626902

YSI ProDSS Conductivity & Temperature Sensor

YSI ProDSS Conductivity & Temperature Sensor

Description

ProDSS conductivity & temperature sensor

Free Shipping on this product
List Price
$700.00
Your Price
$665.00
In Stock

Shipping Information
Return Policy
Why Buy From Fondriest?
Image Part # Product Description Price Stock Order
YSI ProDSS Conductivity & Temperature Sensor 626902 ProDSS conductivity & temperature sensor
$665.00
In Stock
Image Part # Product Description Price Stock Order
YSI Conductivity Standards 065270 3161 conductivity standard, 1,000 uS, 1 quart
$69.35
In Stock
YSI Conductivity Standards 065272 3163 conductivity standard, 10,000 uS, 1 quart
$69.35
In Stock
YSI Conductivity Standards 065274 3165 conductivity standard, 100,000 uS, 1 quart
$69.35
Usually ships in 3-5 days
YSI Conductivity Standards 060907 3167 conductivity standard, 1,000 uS, 8 pints
$118.75
In Stock
YSI Conductivity Standards 060906 3160 conductivity standard, 1,413 uS, 8 pints
$118.75
In Stock
YSI Conductivity Standards 060911 3168 conductivity standard, 10,000 uS, 8 pints
$118.75
In Stock
YSI Conductivity Standards 060660 3169 conductivity standard, 50,000 uS, 8 pints
$118.75
Usually ships in 3-5 days

Related Products

In The News

Can Better Technologies Save Endangered California Salmon?

Up until the 1800s, salmon were so plentiful in California that these “ bits of silver pulled out of the water ” could be observed ascending the waterways, thousands at a time, each season. However, decades of logging, the construction of dams, and other human interventions have changed the waterways of the state so significantly that the range of the salmon has been permanently altered. Now, a team of scientists collaborating through the Interagency Ecological Program have developed a plan to improve salmon management and, hopefully, help save the species. Team members from NOAA Fisheries, the California Department of Water Resources, the U.S. Fish and Wildlife Service, the California Department of Fish and Wildlife, the U.S. Bureau of Reclamation, and the U.S.

Read More

Weather Extremes Shaking Up Fouling Communities in Urban Estuaries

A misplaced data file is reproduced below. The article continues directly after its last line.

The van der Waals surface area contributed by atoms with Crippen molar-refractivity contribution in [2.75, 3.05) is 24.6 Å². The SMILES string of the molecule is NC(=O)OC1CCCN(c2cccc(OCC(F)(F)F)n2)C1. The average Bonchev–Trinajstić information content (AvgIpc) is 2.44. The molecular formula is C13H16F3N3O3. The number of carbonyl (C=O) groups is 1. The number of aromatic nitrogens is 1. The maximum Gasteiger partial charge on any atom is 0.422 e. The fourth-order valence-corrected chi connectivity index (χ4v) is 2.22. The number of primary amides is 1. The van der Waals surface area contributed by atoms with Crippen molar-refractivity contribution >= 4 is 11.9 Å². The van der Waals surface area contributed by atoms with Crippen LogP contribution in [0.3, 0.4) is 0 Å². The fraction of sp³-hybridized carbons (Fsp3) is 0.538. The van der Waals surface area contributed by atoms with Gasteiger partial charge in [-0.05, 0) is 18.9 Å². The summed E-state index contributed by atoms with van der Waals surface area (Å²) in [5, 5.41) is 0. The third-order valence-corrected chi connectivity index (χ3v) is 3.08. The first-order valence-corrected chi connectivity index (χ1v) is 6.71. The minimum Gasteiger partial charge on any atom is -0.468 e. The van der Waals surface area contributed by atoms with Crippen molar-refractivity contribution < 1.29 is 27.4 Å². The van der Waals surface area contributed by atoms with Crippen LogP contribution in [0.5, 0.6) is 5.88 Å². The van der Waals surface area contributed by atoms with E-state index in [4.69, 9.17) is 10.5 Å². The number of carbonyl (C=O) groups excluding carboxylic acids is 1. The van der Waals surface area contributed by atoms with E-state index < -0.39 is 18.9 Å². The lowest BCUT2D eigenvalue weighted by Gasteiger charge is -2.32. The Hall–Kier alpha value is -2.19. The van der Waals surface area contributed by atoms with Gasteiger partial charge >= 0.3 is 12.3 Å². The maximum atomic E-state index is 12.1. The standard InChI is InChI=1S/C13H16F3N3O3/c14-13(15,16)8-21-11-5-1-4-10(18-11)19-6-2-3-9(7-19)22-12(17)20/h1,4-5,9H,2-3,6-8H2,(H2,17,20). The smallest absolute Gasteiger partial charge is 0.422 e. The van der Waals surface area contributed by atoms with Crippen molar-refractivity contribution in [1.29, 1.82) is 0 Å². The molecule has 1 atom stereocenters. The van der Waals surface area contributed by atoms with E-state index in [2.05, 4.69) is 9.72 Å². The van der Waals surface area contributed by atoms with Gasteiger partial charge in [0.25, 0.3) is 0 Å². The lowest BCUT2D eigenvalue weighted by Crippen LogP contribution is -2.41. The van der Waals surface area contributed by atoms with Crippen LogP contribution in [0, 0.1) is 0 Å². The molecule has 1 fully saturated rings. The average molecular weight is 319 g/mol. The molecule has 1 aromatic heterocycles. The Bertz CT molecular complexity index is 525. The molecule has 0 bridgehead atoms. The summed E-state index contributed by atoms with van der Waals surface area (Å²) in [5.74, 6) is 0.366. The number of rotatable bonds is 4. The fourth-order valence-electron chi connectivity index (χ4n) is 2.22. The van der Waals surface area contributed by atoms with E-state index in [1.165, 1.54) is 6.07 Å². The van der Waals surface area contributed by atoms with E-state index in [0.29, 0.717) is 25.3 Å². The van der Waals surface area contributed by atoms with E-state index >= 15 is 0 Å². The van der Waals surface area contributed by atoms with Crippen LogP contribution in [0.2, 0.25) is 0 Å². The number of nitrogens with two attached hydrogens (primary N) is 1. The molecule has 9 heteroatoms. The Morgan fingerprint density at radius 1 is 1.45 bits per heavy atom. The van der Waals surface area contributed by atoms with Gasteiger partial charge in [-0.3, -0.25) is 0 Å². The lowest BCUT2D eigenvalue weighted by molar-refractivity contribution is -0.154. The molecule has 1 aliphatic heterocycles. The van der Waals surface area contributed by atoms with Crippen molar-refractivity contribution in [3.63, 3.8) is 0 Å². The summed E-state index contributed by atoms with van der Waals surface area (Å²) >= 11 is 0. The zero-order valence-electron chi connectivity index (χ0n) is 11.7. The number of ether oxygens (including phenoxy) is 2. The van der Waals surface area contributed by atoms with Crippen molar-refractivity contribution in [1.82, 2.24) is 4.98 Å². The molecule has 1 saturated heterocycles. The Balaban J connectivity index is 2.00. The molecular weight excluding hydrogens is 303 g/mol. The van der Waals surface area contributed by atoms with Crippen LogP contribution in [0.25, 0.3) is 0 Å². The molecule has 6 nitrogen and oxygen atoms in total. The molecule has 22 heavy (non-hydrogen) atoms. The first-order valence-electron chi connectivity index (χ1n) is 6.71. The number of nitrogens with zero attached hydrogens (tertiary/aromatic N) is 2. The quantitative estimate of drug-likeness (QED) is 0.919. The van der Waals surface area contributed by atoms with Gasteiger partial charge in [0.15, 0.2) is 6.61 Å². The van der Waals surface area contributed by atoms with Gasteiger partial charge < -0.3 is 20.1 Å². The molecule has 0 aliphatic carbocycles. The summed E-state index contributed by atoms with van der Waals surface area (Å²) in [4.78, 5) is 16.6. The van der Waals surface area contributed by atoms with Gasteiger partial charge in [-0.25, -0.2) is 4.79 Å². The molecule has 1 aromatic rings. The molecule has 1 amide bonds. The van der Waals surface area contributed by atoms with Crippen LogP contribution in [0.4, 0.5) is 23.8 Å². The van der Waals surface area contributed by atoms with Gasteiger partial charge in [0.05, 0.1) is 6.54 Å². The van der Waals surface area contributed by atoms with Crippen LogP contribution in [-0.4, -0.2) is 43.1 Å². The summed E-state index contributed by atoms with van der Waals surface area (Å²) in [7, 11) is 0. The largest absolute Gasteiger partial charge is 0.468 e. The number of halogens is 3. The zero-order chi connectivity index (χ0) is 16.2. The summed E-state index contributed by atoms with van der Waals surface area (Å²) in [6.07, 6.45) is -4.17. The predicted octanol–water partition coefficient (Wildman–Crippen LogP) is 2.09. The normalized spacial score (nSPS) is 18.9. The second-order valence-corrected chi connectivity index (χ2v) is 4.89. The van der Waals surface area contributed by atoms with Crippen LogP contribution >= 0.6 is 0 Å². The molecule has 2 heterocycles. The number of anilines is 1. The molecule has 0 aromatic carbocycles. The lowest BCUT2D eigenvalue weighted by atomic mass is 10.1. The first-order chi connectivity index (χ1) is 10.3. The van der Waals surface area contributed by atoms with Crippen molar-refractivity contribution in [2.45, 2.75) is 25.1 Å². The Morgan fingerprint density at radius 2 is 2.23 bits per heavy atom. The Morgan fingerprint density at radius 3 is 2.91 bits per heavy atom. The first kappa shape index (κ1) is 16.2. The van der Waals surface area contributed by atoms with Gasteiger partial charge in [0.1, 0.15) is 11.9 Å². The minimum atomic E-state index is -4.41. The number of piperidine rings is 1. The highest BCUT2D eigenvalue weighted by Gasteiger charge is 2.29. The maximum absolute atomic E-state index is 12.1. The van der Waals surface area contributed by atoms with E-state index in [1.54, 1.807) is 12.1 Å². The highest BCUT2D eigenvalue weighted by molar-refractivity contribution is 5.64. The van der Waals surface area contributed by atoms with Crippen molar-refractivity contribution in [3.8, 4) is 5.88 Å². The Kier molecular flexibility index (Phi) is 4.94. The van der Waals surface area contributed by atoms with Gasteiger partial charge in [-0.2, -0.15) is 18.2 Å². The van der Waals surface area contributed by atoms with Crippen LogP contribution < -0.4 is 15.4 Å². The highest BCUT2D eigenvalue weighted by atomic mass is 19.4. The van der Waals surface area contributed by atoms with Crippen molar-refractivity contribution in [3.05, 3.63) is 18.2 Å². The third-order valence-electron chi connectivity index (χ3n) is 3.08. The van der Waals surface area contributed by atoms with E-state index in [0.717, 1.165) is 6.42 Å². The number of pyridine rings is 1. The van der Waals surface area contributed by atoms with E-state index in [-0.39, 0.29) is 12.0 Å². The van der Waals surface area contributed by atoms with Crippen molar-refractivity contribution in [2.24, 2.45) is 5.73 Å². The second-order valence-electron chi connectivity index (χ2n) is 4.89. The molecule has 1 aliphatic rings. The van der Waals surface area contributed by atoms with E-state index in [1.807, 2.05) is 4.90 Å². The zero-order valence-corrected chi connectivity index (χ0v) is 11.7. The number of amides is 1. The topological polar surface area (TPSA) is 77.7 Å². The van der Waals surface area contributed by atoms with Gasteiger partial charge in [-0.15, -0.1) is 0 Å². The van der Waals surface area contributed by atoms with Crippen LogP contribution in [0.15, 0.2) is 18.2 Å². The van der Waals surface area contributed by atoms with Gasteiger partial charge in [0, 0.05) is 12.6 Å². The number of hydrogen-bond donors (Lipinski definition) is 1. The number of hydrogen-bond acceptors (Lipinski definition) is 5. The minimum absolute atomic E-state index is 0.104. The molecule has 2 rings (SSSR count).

Marine fouling species may seem to be lowly creatures, situated toward the bottom of that portion of the food chain animals comprise. However, these filter-feeding invertebrates that make their homes on hard underwater substrates such as the hulls of ships are among some of the most successful invasive species. Their secret is simply their ability to latch onto human vehicles and survive. Now, new research on the fouling community in the San Francisco Bay indicates that a single wet winter and the change in salinity that high levels of precipitation bring can knock back the advance of these hearty creatures. Marine biologist Andrew Chang of the Smithsonian Environmental Research Center’s Tiburon, California branch published this new research in December of 2017.

Read More

Fragile Water Infrastructure, Often On the Verge of Collapse

Do you know what's in your water? How certain are you that it's safe? In mid-December 2017, researchers from across the United States specializing in various disciplines came together at the annual meeting of the Society for Risk Analysis to present reports on a range of problems in American water infrastructure. This plumbing safety research illuminates a disturbing litany of failures in water safety all over the country—but also highlights a commitment to fixing problems and taking a proactive approach to keeping water infrastructure safer. The Replacement Era In 2001, the American Water Works Association (AWWA) released a report entitled, “Dawn of the Replacement Era: Reinvesting in Drinking Water Infrastructure.

Read More